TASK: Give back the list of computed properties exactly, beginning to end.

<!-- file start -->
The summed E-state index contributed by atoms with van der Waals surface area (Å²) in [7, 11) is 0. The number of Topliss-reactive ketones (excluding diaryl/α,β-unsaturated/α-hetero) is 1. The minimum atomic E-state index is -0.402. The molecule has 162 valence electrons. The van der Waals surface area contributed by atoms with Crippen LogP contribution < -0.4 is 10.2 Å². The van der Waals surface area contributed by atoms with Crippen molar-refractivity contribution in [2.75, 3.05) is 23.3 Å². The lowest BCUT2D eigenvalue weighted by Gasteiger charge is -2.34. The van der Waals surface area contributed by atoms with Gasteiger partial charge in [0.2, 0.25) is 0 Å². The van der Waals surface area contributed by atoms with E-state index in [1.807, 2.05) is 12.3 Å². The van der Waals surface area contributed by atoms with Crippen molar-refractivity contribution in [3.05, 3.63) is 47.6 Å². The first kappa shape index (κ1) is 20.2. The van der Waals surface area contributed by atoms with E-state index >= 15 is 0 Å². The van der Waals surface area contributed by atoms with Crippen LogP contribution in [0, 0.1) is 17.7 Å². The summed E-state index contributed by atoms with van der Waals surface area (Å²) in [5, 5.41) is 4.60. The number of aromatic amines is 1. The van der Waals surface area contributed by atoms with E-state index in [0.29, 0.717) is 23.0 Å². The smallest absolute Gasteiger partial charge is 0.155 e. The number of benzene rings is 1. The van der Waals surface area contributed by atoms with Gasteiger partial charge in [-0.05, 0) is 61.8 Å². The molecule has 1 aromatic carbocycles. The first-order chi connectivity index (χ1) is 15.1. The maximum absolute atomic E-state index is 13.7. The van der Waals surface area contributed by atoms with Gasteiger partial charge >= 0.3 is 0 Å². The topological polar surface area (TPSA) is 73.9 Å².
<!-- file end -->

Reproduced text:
The summed E-state index contributed by atoms with van der Waals surface area (Å²) in [7, 11) is 0. The number of Topliss-reactive ketones (excluding diaryl/α,β-unsaturated/α-hetero) is 1. The minimum atomic E-state index is -0.402. The molecule has 162 valence electrons. The van der Waals surface area contributed by atoms with Crippen LogP contribution < -0.4 is 10.2 Å². The van der Waals surface area contributed by atoms with Crippen molar-refractivity contribution in [2.75, 3.05) is 23.3 Å². The lowest BCUT2D eigenvalue weighted by Gasteiger charge is -2.34. The van der Waals surface area contributed by atoms with Gasteiger partial charge in [0.2, 0.25) is 0 Å². The van der Waals surface area contributed by atoms with E-state index in [1.807, 2.05) is 12.3 Å². The van der Waals surface area contributed by atoms with Crippen molar-refractivity contribution in [3.05, 3.63) is 47.6 Å². The first kappa shape index (κ1) is 20.2. The van der Waals surface area contributed by atoms with E-state index >= 15 is 0 Å². The van der Waals surface area contributed by atoms with Crippen LogP contribution in [0, 0.1) is 17.7 Å². The summed E-state index contributed by atoms with van der Waals surface area (Å²) in [5, 5.41) is 4.60. The number of aromatic amines is 1. The van der Waals surface area contributed by atoms with E-state index in [0.29, 0.717) is 23.0 Å². The smallest absolute Gasteiger partial charge is 0.155 e. The number of benzene rings is 1. The van der Waals surface area contributed by atoms with Gasteiger partial charge in [-0.05, 0) is 61.8 Å². The molecule has 1 aromatic carbocycles. The first-order chi connectivity index (χ1) is 15.1. The maximum absolute atomic E-state index is 13.7. The van der Waals surface area contributed by atoms with Gasteiger partial charge >= 0.3 is 0 Å². The topological polar surface area (TPSA) is 73.9 Å².